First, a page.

Though the Google I/O 2013 opening keynote may not have yielded all the awesome things we wanted, such as new hardware or even a new version of Android, but we walked away with at least one new service worth getting excited over, at least for music fans. Google Play Music All Access.
Google Play Music All Access is two things: a name that is entirely too long and an add-on subscription music service to Google’s existing Play Music digital catalog. Play Music allows users to upload up to 20,000 of their own songs to an online library for free, and any music purchases from Play are added to the library without counting towards the 20,000 total.
All Access is a subscription-based service that aims to fill the gap between purchased music, pre-owned digital copies and all the music users may want to listen to but don’t necessarily want to own. Individually, it’s not unlike Spotify, Rdio, MOG or even Pandora.
The $120 question, however, is: will Google Play Music All Access be a Spotify killer?
First, this question could apply to other services, like Rdio, MOG or even Pandora. But I have personally never used Rdio, MOG or any other subscription music service. Spotify, to date, has served all my streaming music needs. And Pandora only serves a single, limited, function of what other subscription services offer, so if you need anything outside of randomized radio stations, any of these are technically a “Pandora killer”. I digress.
To be frank, it’s a loaded question. Everyone has their own set of expectations from a subscription service; everyone’s taste in music varies; some people don’t like being tied into a single ecosystem or platform; some enjoy and even rely on the tiny differences and unique features available in Rdio or Spotify; and a blanket “yes” or “no” doesn’t cover everyone’s needs or desires.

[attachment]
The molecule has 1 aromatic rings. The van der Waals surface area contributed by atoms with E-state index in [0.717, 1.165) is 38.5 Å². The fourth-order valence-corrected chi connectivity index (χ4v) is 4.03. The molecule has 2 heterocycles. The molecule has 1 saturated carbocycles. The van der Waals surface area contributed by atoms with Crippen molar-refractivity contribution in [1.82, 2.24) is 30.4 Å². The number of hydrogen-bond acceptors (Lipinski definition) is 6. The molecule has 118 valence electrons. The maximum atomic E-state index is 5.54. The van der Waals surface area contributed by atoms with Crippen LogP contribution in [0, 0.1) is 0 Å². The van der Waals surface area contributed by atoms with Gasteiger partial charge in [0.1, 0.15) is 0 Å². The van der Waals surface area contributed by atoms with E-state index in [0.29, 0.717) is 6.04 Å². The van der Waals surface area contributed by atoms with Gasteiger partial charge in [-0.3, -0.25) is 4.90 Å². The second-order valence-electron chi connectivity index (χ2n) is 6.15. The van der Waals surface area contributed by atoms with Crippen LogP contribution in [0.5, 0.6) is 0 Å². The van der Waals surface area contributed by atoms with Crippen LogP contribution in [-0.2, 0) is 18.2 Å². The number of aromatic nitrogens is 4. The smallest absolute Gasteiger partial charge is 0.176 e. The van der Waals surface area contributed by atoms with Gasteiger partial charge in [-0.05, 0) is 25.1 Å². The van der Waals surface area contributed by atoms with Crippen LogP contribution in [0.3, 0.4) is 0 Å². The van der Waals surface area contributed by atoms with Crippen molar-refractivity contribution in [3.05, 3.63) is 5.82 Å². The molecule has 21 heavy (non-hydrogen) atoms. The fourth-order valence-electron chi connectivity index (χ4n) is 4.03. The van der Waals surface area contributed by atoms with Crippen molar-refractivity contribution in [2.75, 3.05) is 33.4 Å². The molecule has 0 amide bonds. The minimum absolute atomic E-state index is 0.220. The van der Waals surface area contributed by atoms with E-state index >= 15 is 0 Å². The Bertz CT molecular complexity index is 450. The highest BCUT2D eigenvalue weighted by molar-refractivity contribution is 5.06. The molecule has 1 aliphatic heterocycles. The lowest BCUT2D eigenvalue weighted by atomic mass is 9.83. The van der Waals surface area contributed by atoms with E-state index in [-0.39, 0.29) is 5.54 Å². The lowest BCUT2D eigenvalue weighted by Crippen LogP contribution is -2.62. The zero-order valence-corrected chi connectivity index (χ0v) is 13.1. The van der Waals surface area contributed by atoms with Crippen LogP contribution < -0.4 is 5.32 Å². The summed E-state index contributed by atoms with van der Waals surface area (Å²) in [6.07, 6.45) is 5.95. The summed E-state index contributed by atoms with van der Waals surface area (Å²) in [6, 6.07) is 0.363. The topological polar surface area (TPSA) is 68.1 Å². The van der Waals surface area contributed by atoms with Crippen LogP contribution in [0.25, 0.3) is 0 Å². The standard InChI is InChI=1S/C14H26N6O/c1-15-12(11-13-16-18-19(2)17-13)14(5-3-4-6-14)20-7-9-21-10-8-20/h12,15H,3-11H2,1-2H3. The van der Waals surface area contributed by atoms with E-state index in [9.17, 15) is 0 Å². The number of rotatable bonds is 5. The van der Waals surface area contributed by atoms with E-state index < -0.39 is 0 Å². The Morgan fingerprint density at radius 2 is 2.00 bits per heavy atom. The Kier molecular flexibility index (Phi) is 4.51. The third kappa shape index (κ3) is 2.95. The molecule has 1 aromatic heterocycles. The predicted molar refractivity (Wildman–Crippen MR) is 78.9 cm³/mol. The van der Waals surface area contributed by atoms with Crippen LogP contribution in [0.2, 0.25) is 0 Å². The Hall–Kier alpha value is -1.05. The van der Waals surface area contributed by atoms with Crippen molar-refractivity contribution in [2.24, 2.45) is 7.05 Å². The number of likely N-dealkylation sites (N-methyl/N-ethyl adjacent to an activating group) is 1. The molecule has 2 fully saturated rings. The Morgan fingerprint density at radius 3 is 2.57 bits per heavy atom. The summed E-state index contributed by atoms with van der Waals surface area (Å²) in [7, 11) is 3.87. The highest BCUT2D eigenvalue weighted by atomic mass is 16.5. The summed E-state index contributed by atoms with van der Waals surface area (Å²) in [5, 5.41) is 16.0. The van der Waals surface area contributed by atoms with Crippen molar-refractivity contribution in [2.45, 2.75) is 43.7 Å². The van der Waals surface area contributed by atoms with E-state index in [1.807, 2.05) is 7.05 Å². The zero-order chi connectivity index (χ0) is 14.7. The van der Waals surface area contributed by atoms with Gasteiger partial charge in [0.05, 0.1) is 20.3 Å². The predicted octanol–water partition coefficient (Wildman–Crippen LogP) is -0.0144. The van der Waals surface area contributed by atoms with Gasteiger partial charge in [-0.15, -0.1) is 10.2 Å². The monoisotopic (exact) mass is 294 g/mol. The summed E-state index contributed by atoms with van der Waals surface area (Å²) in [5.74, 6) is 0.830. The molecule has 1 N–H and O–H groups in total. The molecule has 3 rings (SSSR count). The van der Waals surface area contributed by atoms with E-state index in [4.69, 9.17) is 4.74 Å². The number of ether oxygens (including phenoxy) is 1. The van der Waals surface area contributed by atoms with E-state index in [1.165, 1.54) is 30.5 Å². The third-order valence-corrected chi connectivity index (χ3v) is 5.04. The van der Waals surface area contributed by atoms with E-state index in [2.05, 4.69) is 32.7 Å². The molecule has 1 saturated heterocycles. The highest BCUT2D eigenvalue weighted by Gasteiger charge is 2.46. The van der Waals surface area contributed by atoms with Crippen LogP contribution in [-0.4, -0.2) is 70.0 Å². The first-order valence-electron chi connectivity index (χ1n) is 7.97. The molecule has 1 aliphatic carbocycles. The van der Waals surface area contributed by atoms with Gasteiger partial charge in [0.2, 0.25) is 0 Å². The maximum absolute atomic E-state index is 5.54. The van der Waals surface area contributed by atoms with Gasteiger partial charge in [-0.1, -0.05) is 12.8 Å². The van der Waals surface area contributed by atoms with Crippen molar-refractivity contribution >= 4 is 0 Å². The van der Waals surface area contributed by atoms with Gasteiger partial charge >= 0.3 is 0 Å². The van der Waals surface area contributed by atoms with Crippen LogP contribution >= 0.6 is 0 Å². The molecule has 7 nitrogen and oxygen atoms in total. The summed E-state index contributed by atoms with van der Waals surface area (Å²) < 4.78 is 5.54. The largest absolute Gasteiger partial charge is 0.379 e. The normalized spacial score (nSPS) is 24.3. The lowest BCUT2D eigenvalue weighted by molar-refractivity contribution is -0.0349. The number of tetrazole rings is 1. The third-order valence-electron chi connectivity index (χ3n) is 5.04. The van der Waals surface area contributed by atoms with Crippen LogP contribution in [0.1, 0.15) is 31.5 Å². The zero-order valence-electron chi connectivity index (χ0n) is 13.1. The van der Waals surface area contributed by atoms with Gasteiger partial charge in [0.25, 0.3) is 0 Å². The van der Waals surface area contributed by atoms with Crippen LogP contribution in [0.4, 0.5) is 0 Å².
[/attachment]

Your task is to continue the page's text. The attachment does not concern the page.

To the best of my ability, I will explain why I’m already considering canceling my Spotify service and going all-in on Google Play Music and All Access.
All your music in one place
I’ve purchased music from countless online music catalogs. Like most, I bought my first digital album from iTunes back in the day. I’ve purchase some from Amazon, too. And I have purchased quite a few individual tracks and albums from Google. I also uploaded all of my ripped music to Google the day Google Music first launched.
Thanks to the fact that Google Music stripped DRM licenses when the service first launched, I finally had all the music I own (and cared to listen to) in one place. But as much as I listen to music, I started to get tired of buying new albums all the time and looked for an alternative.
I’d been using Pandora for years, and got to the point where I felt I had listened to everything I wanted to hear. Everything seemed to be on repeat, and I quit listening to listen to music, and instead used Pandora for background noise while I worked.
Enter subscription-based music services. I downloaded Spotify, immediately signed-up for the premium service, and didn’t look back … for a few months. I kept jumping back and forth between all the music I had actually purchased and the music I was basically “renting” from record labels.
Sure, you can sync your own music from iTunes to Spotify. But that requires syncing, and taking up device storage. And it’s only meant to be a supplementary offering to fill any content gaps (i.e.: add the music Spotify doesn’t already offer).
With All Access, the lines between those two categories are completely blurred, the music I own and the music I’m licensing are side by side and virtually the same, which gets me to my next point …
Library vs Playlists
Spotify is all about playlists. At no point do you ever feel the music is yours. It’s there for you to listen to as much as you want, and you can organize as many public or private playlists as you deem necessary. You can even collaborate with people and make playlists, and follow other people.
But unless all you use is the radio function of Spotify (which works quite well), you have to utilize playlists. For example, if you want to listen to the entire discography of a single artist via Spotify mobile, you must create a playlist that includes all songs/albums. It’s not possible to simply play all songs from a single artist from mobile.